It’s been a crazy year. For most of us, targets we’ve been chasing have multiplied and are moving faster – while we ourselves might be moving more slowly. Let’s refocus on taxes with a mid-year check in. Here are some activities to be thinking about that are a mix of recent tax law changes and tried-and-true strategies.

Retirement Plans

  1. Did you take money out of your retirement plan this year that you wish you could put back in? The CARES Act of 2020 waived required minimum distributions (RMDs) from Traditional IRAs and certain employer-sponsored retirement plans for this year. However, you may have already taken yours. IRS Notice 2020-51 issued June 23 provides instructions for ‘undoing’ 2020 distributions from Individual Retirement Accounts (IRAs) and employer plans such as 401(k)s. If this appeals to you, the deadline for the reversal is August 31, 2020, so you’ll want to act now. (Notice 2020-51 also applies to beneficiary IRAs.)
  2. On the other hand, you may have money in a retirement plan that you wish you could take out. Generally, retirement plan distributions are subject to a 10% penalty if you take them before reaching 59½ years of age. Under the CARES Act, the 10% penalty is waived for such distributions not exceeding $100,000 and if the distribution is coronavirus-related. Per the IRS’ guidance, what falls under “coronavirus-related” is fairly liberal. Note that the default tax treatment is to report such a distribution evenly over a 3-year period beginning with your 2020 tax return filed next year. If you plan to go down this road, understand taking money out of your retirement account before you’re ready to retire can be very expensive in the long run. Related: you can now take up to $100,000 as a coronavirus-related loan from certain retirement plans. Be careful here, as well, e.g., an unrepaid loan becomes a taxable distribution. Make sure you consult your financial planner before doing any of this and be sure to have an appropriate level of federal and state income tax withholdings on any distributions.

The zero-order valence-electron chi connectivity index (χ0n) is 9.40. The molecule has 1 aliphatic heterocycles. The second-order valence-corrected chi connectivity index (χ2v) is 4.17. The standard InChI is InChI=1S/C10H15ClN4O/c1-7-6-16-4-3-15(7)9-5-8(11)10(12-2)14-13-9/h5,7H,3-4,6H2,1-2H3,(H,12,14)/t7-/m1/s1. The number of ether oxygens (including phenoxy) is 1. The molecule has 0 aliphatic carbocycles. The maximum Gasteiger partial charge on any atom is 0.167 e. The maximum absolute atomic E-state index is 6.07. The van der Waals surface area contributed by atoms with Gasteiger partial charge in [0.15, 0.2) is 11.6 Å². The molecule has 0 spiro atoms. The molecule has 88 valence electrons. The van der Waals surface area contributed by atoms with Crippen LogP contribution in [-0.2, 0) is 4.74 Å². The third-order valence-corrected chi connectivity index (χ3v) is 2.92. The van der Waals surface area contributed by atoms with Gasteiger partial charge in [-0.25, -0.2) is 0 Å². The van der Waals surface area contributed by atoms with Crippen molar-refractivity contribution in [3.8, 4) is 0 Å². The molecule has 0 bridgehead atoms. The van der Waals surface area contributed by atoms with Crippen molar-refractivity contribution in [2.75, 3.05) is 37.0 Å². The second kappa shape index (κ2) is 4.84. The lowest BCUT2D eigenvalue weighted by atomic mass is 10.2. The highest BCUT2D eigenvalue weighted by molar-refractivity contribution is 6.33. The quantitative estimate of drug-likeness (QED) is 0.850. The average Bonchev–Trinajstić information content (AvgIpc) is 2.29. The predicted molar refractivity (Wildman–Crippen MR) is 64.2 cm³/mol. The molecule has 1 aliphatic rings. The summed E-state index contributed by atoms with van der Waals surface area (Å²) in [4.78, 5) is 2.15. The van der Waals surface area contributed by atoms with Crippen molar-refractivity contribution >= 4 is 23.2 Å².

3. The SECURE Act of 2019 also did away with age restrictions for IRA contributions. Now anyone with earned income may contribute to an IRA, regardless of age. Earned income for this purpose includes W-2 wages, self-employment income, and alimony payments.